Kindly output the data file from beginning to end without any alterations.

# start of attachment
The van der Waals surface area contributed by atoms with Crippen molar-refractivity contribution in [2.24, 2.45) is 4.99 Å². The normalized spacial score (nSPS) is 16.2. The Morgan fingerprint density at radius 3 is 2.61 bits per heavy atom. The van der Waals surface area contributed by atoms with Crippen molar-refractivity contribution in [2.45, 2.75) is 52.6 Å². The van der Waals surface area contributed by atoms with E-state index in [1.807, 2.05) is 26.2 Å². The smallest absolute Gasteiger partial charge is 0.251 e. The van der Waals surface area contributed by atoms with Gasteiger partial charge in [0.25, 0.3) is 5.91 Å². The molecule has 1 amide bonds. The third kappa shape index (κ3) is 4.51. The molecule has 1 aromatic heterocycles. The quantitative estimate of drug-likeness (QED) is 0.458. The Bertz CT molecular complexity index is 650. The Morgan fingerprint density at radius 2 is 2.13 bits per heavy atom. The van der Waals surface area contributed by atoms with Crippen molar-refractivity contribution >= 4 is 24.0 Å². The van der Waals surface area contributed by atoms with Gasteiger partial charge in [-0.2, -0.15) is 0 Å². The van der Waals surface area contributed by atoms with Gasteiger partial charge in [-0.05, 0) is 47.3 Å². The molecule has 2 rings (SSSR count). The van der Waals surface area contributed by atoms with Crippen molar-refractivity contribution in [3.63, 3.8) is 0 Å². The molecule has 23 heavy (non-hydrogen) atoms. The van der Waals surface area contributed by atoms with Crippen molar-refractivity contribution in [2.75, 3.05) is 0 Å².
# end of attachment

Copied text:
The van der Waals surface area contributed by atoms with Crippen molar-refractivity contribution in [2.24, 2.45) is 4.99 Å². The normalized spacial score (nSPS) is 16.2. The Morgan fingerprint density at radius 3 is 2.61 bits per heavy atom. The van der Waals surface area contributed by atoms with Crippen molar-refractivity contribution in [2.45, 2.75) is 52.6 Å². The van der Waals surface area contributed by atoms with E-state index in [1.807, 2.05) is 26.2 Å². The smallest absolute Gasteiger partial charge is 0.251 e. The van der Waals surface area contributed by atoms with Gasteiger partial charge in [0.25, 0.3) is 5.91 Å². The molecule has 1 amide bonds. The third kappa shape index (κ3) is 4.51. The molecule has 1 aromatic heterocycles. The quantitative estimate of drug-likeness (QED) is 0.458. The Bertz CT molecular complexity index is 650. The Morgan fingerprint density at radius 2 is 2.13 bits per heavy atom. The van der Waals surface area contributed by atoms with Crippen molar-refractivity contribution >= 4 is 24.0 Å². The van der Waals surface area contributed by atoms with Gasteiger partial charge in [-0.2, -0.15) is 0 Å². The van der Waals surface area contributed by atoms with Gasteiger partial charge in [-0.05, 0) is 47.3 Å². The molecule has 2 rings (SSSR count). The van der Waals surface area contributed by atoms with Crippen molar-refractivity contribution in [3.63, 3.8) is 0 Å². The molecule has 23 heavy (non-hydrogen) atoms. The van der Waals surface area contributed by atoms with Crippen molar-refractivity contribution in [2.75, 3.05) is 0 Å².